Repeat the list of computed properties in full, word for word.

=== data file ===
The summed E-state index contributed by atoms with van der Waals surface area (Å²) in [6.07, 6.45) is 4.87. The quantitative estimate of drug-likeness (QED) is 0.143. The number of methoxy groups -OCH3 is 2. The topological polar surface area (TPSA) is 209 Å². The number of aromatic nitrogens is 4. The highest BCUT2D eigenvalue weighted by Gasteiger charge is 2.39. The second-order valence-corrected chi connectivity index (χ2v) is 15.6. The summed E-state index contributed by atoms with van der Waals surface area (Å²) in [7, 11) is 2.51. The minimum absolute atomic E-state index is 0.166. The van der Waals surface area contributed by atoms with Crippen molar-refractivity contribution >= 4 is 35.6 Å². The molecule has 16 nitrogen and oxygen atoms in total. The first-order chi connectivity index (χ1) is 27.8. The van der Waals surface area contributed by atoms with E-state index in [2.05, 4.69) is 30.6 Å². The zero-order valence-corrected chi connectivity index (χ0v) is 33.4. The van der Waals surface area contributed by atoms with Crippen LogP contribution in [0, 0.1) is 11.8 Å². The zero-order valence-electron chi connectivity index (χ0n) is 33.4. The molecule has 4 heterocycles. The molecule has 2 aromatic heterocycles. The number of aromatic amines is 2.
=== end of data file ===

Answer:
The summed E-state index contributed by atoms with van der Waals surface area (Å²) in [6.07, 6.45) is 4.87. The quantitative estimate of drug-likeness (QED) is 0.143. The number of methoxy groups -OCH3 is 2. The topological polar surface area (TPSA) is 209 Å². The number of aromatic nitrogens is 4. The highest BCUT2D eigenvalue weighted by Gasteiger charge is 2.39. The second-order valence-corrected chi connectivity index (χ2v) is 15.6. The summed E-state index contributed by atoms with van der Waals surface area (Å²) in [7, 11) is 2.51. The minimum absolute atomic E-state index is 0.166. The van der Waals surface area contributed by atoms with Crippen molar-refractivity contribution >= 4 is 35.6 Å². The molecule has 16 nitrogen and oxygen atoms in total. The first-order chi connectivity index (χ1) is 27.8. The van der Waals surface area contributed by atoms with E-state index in [2.05, 4.69) is 30.6 Å². The zero-order valence-corrected chi connectivity index (χ0v) is 33.4. The van der Waals surface area contributed by atoms with Crippen LogP contribution in [0, 0.1) is 11.8 Å². The zero-order valence-electron chi connectivity index (χ0n) is 33.4. The molecule has 4 heterocycles. The molecule has 2 aromatic heterocycles. The number of aromatic amines is 2.